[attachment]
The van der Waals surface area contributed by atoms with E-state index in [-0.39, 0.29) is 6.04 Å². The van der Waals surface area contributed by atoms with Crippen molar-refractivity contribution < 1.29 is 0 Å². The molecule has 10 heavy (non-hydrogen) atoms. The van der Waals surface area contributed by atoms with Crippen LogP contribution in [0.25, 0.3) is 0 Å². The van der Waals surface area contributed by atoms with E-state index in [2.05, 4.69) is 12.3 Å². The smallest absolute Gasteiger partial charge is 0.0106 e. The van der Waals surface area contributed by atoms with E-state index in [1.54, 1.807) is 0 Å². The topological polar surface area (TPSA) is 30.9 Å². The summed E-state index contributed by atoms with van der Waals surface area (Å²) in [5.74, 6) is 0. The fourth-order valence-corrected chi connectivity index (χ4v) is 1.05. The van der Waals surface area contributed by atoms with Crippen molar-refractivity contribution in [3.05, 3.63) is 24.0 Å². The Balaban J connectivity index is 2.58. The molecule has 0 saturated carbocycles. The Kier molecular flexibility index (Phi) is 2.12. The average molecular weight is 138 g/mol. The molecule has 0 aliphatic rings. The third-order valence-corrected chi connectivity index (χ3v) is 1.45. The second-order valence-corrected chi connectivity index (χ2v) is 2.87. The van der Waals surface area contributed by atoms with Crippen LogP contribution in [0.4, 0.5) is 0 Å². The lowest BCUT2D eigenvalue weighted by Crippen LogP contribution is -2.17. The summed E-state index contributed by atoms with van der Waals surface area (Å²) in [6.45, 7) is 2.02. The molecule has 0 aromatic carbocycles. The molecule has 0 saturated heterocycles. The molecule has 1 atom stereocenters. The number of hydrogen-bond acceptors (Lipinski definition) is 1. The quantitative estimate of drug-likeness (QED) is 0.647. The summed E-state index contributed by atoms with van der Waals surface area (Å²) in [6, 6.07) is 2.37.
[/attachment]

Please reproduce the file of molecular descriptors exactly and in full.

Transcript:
The van der Waals surface area contributed by atoms with E-state index in [-0.39, 0.29) is 6.04 Å². The van der Waals surface area contributed by atoms with Crippen molar-refractivity contribution < 1.29 is 0 Å². The molecule has 10 heavy (non-hydrogen) atoms. The van der Waals surface area contributed by atoms with Crippen LogP contribution in [0.25, 0.3) is 0 Å². The van der Waals surface area contributed by atoms with E-state index in [2.05, 4.69) is 12.3 Å². The smallest absolute Gasteiger partial charge is 0.0106 e. The van der Waals surface area contributed by atoms with E-state index in [1.54, 1.807) is 0 Å². The topological polar surface area (TPSA) is 30.9 Å². The summed E-state index contributed by atoms with van der Waals surface area (Å²) in [5.74, 6) is 0. The fourth-order valence-corrected chi connectivity index (χ4v) is 1.05. The van der Waals surface area contributed by atoms with Crippen molar-refractivity contribution in [3.05, 3.63) is 24.0 Å². The Balaban J connectivity index is 2.58. The molecule has 0 saturated carbocycles. The Kier molecular flexibility index (Phi) is 2.12. The average molecular weight is 138 g/mol. The molecule has 0 aliphatic rings. The third-order valence-corrected chi connectivity index (χ3v) is 1.45. The second-order valence-corrected chi connectivity index (χ2v) is 2.87. The van der Waals surface area contributed by atoms with Crippen LogP contribution in [0.4, 0.5) is 0 Å². The lowest BCUT2D eigenvalue weighted by Crippen LogP contribution is -2.17. The summed E-state index contributed by atoms with van der Waals surface area (Å²) in [6.45, 7) is 2.02. The molecule has 0 aromatic carbocycles. The molecule has 0 saturated heterocycles. The molecule has 1 atom stereocenters. The number of hydrogen-bond acceptors (Lipinski definition) is 1. The quantitative estimate of drug-likeness (QED) is 0.647. The summed E-state index contributed by atoms with van der Waals surface area (Å²) in [6, 6.07) is 2.37.